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Prelims Specific

  • NIRVIK – Export Credit Insurance Scheme (ECIS) implemented through Export Credit Guarantee Corporation (ECGC). Enhanced cover will ensure that Foreign and Rupee export credit interest rates will be below 4%and 8% respectively for exporters. Under ECIS, insurance cover percentage has also been enhanced to 90% from the present average of 60% for both Principal and Interest.
  • IN-RSN-RTN Trilateral Exercise: A five-day-long naval exercise aimed at bolstering the maritime inter-relationships amongst Singapore, Thailand and India, and contribute significantly to enhancing the overall maritime security in the region. This would also strengthen the mutual confidence amongst three navies in terms of interoperability and development of a common understanding of procedures. This is the first time this exercise is being held.
  • Maitree 2019: An annual bilateral joint exercise between Indian Army (IA) and Royal Thailand Army (RTA). The aim of exercise is joint training of troops in counter terrorism operations in both jungle terrain and urban scenario. Exercise MAITREE-2019 has been the face of long standing bilateral ties between India and Thailand since 2006.

 

India Cooling Action Plan

Paper: General Studies 3

Topic: Conservation, environmental pollution and degradation, environmental impact assessment

Why in News?

  • On World Ozone Day, India’s Cooling Action Plan gets UN applaud
  • India became one of the first countries in the world to launch a comprehensive Cooling Action plan in March, 2019

India Cooling Action Plan:

  • Has a long term vision to address the cooling requirement across sectors such as residential and commercial buildings, cold-chain, refrigeration, transport and industries
  • lists out actions which can help reduce the cooling demand, which will also help in reducing both direct and indirect emissions
  • CFCs in refrigerants are the major cause of ozone layer depletion, thus a shift towards lesser and more efficient cooling, with CFC free refrigerants is required for stopping ozone layer depletion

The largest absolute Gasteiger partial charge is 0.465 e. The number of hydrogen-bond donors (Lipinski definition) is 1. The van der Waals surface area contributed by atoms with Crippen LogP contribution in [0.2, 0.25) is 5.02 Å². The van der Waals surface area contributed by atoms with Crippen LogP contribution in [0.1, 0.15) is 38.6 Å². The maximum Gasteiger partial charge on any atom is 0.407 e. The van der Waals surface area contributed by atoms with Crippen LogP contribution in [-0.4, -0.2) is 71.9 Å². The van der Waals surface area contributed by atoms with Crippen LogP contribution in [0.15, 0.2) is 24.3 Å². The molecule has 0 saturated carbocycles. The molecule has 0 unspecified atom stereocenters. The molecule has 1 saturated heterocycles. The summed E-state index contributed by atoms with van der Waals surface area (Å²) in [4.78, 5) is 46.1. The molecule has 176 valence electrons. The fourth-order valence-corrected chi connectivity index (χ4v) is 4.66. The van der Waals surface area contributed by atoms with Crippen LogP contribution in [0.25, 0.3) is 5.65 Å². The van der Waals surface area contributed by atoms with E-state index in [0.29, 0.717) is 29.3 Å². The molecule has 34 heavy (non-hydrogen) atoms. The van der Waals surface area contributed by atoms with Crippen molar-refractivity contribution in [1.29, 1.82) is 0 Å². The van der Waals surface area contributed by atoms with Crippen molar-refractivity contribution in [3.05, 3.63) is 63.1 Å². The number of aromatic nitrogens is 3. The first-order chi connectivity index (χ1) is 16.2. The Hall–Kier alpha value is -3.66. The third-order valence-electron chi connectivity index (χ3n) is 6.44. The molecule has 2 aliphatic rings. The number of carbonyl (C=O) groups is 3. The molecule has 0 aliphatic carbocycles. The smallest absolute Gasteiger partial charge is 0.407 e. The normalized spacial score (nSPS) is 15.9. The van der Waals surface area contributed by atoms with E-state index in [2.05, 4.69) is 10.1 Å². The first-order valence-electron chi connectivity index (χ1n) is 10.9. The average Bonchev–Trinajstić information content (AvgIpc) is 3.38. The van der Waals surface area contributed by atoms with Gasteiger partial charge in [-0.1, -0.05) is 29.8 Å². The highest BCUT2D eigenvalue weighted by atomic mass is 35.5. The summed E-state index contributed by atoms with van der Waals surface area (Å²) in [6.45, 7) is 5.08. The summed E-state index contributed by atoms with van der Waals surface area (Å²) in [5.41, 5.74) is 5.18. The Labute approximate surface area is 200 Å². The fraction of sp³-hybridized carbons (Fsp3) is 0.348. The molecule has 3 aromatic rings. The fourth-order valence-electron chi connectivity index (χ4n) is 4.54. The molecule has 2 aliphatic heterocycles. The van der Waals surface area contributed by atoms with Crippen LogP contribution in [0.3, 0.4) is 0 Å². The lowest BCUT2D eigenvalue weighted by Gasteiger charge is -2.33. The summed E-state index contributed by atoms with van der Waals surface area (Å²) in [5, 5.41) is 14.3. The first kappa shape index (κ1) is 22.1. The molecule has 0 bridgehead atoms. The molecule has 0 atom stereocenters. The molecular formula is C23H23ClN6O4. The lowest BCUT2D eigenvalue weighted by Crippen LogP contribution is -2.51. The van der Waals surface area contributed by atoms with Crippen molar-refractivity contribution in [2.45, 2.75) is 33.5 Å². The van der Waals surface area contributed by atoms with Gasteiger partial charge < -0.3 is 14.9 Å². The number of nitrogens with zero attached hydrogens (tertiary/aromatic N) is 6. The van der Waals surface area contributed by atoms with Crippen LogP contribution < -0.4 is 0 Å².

• The India Cooling Action seeks to
    • Reduce cooling demand across sectors by 20% to 25% by 2037-38
    • Reduce refrigerant demand by 25% to 30% by 2037-38
    • Reduce cooling energy requirements by 25% to 40% by 2037-38
    • Recognize “cooling and related areas” as a thrust area of research under national S&T Programme
    • Training and certification of 100,000 servicing sector technicians by 2022-23, synergizing with Skill India Mission.
  • The plan, in addition to environmental benefits, will have the following major socio-economic impact:
    • Thermal comfort for all – provision for cooling for EWS and LIG housing
    • Sustainable cooling – low GHG emissions related to cooling
    • Doubling Farmers Income – better cold chain infrastructure – better value of produce to farmers, less wastage of produce
    • Skilled workforce for better livelihoods and environmental protection
    • Make in India – domestic manufacturing of air-conditioning and related cooling equipment
    • Robust R&D on alternative cooling technologies – to provide push to innovation in cooling sector

 

LEAP and ARPIT 2019 launched

Paper: General Studies 2

Topic: Issues relating to development and management of Social Sector/Services relating to Health,
Education, Human Resources

Why in News?

  • Union Human Resource Development Minister Shri Ramesh Pokhriyal ‘Nishank’ launched Leadership for Academicians Programme (LEAP) – 2019 and Annual Refresher Programme in Teaching (ARPIT) – 2019 under Pandit Madan Mohan Malviya National Mission on Teachers and Teaching (PMMMNMTT)